Arduino: "Hey, stamp! What is the temperature there?"
Stamp: "The temperature is mighty cold"

You use Serial.print() to send messages to the stamp. You look at the link you provided way back when, to see what messages to send. I'm pretty sure that "Hey, stamp! What is the temperature there?" isn't valid, but the document you linked to does have the correct messages.

Then, the code that you have will listen for a response. That response might be just an integer value as a string, or it might not. You'll probably want to connect the stamp to a different pair of pins, and use NewSoftSerial to talk to it, so you can use the main serial port to talk to the Serial Monitor, to confirm what you get back from the stamp, before you can figure out how to parse the reply.
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Paul,

I have tried using your suggestion and my limited knowledge. Still getting 0 on hardware serial monitor. Here is the code:

#include <NewSoftSerial.h>

NewSoftSerial ORP(2, 3);

void setup()
{
 Serial.begin(9600);
 ORP.begin(9600);
}

void loop()
{
 char inData[24];
 int index =0;
 int ORP_val = 0;  
 ORP.println("read()");
 while (ORP.available() > 0 && index <24)
   {
     inData[index] = (char)ORP.read();
     index++;
   }
   ORP_val = atoi(inData);
   Serial.println(ORP_val);
 }


Can you please help with a suggestion ?

Thank you,
Marian
« Last Edit: January 20, 2011, 06:34:56 am by MarianLiliac » Logged

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There is an assumption implicit in this code that may not be true:
Code:
while (ORP.available() > 0 && index <24)
  {
    inData[index] = (char)ORP.read();
    index++;
  }
  ORP_val = atoi(inData);

Suppose the sensor returns "temp = 22.5 degrees". That string can't be converted to an int, so atoi return 0.

The first thing that you need to do is confirm what, if anything, is being read from the serial port that the sensor is connected to.

You also need to ULL terminate the array as characters are added, because that is what atoi uses to determine when to stop reading.

Code:
while (ORP.available() > 0 && index <24)
  {
    inData[index] = (char)ORP.read();
[glow]    Serial.print("Read from sensor: ");
    Serial.println(inData[index]);
[/glow]    index++;
    [glow]inData[index] = '\0';[/glow]
  }
  [glow]Serial.print("Sensor output: [");
  Serial.print(inData);  Serial.println("]");[/glow]
  ORP_val = atoi(inData);
« Last Edit: January 20, 2011, 07:42:14 am by PaulS » Logged

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Well... it works. First for some reasons the NewSoftSerial library is not working or it works kind of randomly. I couldn't figure why.

Here is a copy of the output for pH and ORP with real probes as input:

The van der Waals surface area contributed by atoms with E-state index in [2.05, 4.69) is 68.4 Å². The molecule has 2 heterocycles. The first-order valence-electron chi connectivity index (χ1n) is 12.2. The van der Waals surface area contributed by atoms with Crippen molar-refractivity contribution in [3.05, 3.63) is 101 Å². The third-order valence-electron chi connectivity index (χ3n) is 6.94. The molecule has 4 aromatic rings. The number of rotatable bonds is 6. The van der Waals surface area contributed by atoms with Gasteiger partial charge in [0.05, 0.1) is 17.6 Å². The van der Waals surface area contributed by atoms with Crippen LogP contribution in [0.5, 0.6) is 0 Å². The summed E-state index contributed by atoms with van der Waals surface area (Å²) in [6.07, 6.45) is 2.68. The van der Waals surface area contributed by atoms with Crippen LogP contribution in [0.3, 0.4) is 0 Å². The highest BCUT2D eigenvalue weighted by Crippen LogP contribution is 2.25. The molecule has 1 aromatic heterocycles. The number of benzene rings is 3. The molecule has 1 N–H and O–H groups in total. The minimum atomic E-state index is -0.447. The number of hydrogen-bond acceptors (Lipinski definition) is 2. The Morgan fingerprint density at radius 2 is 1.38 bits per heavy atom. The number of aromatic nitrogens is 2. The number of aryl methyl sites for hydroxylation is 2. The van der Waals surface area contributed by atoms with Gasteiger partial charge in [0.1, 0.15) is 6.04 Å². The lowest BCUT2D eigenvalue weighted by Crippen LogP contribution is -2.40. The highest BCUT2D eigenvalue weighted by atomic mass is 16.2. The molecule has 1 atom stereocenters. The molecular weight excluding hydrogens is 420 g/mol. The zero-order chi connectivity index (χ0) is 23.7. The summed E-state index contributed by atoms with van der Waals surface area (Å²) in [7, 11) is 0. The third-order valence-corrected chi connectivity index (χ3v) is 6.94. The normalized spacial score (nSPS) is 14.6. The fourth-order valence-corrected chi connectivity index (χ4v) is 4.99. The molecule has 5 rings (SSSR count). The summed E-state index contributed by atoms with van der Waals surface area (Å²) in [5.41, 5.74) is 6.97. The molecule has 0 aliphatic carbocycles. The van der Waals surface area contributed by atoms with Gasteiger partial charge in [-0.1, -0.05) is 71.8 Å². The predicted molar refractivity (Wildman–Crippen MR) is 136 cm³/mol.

Sensor output: [ORP= 392.81 mv]
read()c
Sensor output: [ORP= 397.49 mv]
read()c
Sensor output: [ORP= 392.49 mv]
read()c
Sensor output: [ORP= 391.87 mvORP= 392.]
read()c
Sensor output: [49 mvORP= 393.12 mv]
read()c
Sensor output: [ORP= 392.49 mv]
read()c
Sensor output: [ORP= 393.12 mv]

read(26.0)c
Sensor output: [pH=8.02pH=8.01]
read(26.0)c
Sensor output: [pH=8.00]
read(26.0)c
Sensor output: [pH=8.00]
read(26.0)c
Sensor output: [pH=8.00]
read(26.0)c
Sensor output: [pH=8.10pH=8.00]
read(26.0)c
Sensor output: [pH=8.00]


As you can see there are some intermittent glitches. It looks like the '\0' is not present all the time. Should I impose inData[23] = 0 ???

And the biggest problem now (at least for me since I have zero experience handling strings) the stamps for some reason respond prefixing the measurements with "ORP=" and "pH=" followed by the numerical value. How can I extract only the numerical value ?
pH and ORP measurement are not instantaneous measurements they are suppose to be averaged over some time.

Many thanks,
Marian


code:

void setup()
{
  Serial.begin(9600);
}

void loop()
{
  char inData_pH[24];
  int index =0;
  float pH_val = 0.0;
  Serial.println("read(26.0)c");
  delay(1000);
  while (Serial.available() > 0 && index < 24)
    {
      inData_pH[index] = Serial.read();
      index++;
      inData_pH[index] = '\0';
    }
  
    Serial.print("Sensor output: [");
    Serial.print(inData_pH);  Serial.println("]");
   // pH_val = atof(inData_pH);
   // Serial.println(pH_val);
    
  }

« Last Edit: January 20, 2011, 11:17:56 pm by MarianLiliac » Logged

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Ok. Fixed both problems. The stamp now reliably generates float ORP values.

I had to go and extract a substring from inData_ORP after the first null character. Kind of strange.

I have tried also:

[glow]float ORP_val;
sscanf(inData_ORP, "%f", ORP_val);[/glow]
but it didn't work. Would have been a bit simpler.

Here is the code that works:

#include <stdio.h>

void setup()
{
  Serial.begin(9600);
}

void loop()
{
  char inData_ORP[24];
  char string_ORP[8];
  int index =0;
  float ORP_val = 0.0;
  Serial.println("read()c");
  delay(750);
  while (Serial.available() > 0 && index < 24)
    {
      inData_ORP[index] = Serial.read();
      index++;  
    }
    inData_ORP[index] = '\0';
    sscanf(inData_ORP, "%*s %s", string_ORP);
    ORP_val = atof(string_ORP);
    // Serial.print("Sensor output: [");
    // Serial.print(inData_ORP);  Serial.println("]");
    Serial.print("ORP value: ");
    Serial.println(ORP_val);
  }
« Last Edit: January 21, 2011, 06:47:59 am by MarianLiliac » Logged